Court rejects watchdog’s appeal
Deal, including sale of Freedom Mobile to Vidéotron, only needs innovation minister’s approval
CHRISTINE DOBBY TORONTO STAR
Rogers and Shaw won a decisive victory at the Federal Court of Appeal, which upheld a ruling in favour of their $26-billion merger.
The telecom takeover was before the appellate court on Tuesday after the Competition Bureau appealed last month’s ruling from the Competition Tribunal.
The tribunal found the deal, plus a separate transaction to sell Shaw’s Freedom Mobile wireless business to Vidéotron, would not seriously reduce competition or lead to materially higher prices in the wireless business.
A three-judge panel of the Federal Court of Appeal upheld that ruling on Tuesday, largely paving the way for the transactions to close by deadline Tuesday. The only remaining question is whether Federal
Innovation Minister FrançoisPhilippe Champagne will offer his blessing in time.
“Close, this case was not,” said Justice David Stratas, who read the panel’s decision aloud after the court returned from an extended lunch break.
Stratas cited the dozens of witnesses the Competition Tribunal heard from over the course of a four-week trial, the thousands of pages of evidence it reviewed and the lengthy written decision it released at the end of December.
Lawyers for the Competition Bureau argued that the tribunal made a legal mistake by considering the impact of both the deal for Rogers to acquire Shaw and the divestiture of Freedom Mobile to Vidéotron.
The bureau argued that the tribunal should have first considered whether Rogers acquiring all of Shaw would have reduced competition significantly and then looked at whether the sale of certain assets to Vidéotron could “remedy” that problem.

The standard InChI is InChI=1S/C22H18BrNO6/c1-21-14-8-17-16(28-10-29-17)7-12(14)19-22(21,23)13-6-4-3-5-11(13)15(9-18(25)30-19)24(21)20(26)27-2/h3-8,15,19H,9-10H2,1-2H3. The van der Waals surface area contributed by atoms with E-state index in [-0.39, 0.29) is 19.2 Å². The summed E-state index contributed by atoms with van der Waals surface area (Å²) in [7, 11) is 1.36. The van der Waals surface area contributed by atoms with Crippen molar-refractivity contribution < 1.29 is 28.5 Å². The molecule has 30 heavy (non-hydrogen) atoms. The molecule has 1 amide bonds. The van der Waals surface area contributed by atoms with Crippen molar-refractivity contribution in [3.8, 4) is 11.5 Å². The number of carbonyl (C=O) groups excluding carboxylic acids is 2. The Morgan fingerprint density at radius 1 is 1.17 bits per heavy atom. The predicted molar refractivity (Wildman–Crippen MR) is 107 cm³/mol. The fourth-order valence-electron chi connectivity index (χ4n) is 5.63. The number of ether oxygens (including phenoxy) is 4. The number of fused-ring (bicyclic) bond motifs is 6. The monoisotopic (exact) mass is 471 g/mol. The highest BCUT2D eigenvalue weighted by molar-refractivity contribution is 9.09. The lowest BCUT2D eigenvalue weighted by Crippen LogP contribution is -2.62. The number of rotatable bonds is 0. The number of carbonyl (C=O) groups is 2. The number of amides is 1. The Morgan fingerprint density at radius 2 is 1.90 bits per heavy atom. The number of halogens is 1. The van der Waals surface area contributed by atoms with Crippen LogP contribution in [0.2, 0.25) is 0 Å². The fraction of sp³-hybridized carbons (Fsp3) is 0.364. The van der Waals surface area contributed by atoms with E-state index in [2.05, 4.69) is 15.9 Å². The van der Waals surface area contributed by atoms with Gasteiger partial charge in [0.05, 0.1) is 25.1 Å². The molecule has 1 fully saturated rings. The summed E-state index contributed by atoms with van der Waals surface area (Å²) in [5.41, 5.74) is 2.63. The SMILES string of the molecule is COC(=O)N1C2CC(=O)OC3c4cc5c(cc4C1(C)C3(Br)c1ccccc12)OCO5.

The Federal Court of Appeal rejected that argument. “Examining the merger alone, a merger that by itself will not and cannot happen without the divestiture, would be a foray into fiction and fantasy,” the ruling said.
“It is a total annihilation of the (Competition Bureau’s) case on appeal,” said Michael Osborne, chair of the competition law practice at Cozen O’Connor in Toronto.
He said the bureau has 60 days to seek leave to appeal to the Supreme Court, a move he called “inadvisable” after “going down in flames” at both the tribunal and the appellate court.
“Regarding my decision on the request to transfer spectrum from Shaw to Vidéotron, I will render a decision in due course. Promoting competition and affordability in the telecom sector has been and remains my top priority,” Champagne said in a statement posted on Twitter Tuesday. He said he is reviewing the court’s ruling closely.
An array of consumer advocates, business rivals and political opponents argue the transactions represent continued consolidation in the telecom space, already dominated by large companies, and will be bad for Canadians.
Brian Masse, the NDP MP who serves as critic for the Innovation portfolio, slammed the court ruling in a statement Tuesday, adding, “the Liberals must step in and stand up for consumers by blocking this merger now.”
Representatives for Rogers, Shaw and the Competition Bureau did not immediately comment Tuesday.
‘‘ I will render a decision in due course. Promoting competition and affordability in the telecom sector has been and remains my top priority.
INNOVATION MINISTER FRANÇOISPHILIPPE CHAMPAGNE
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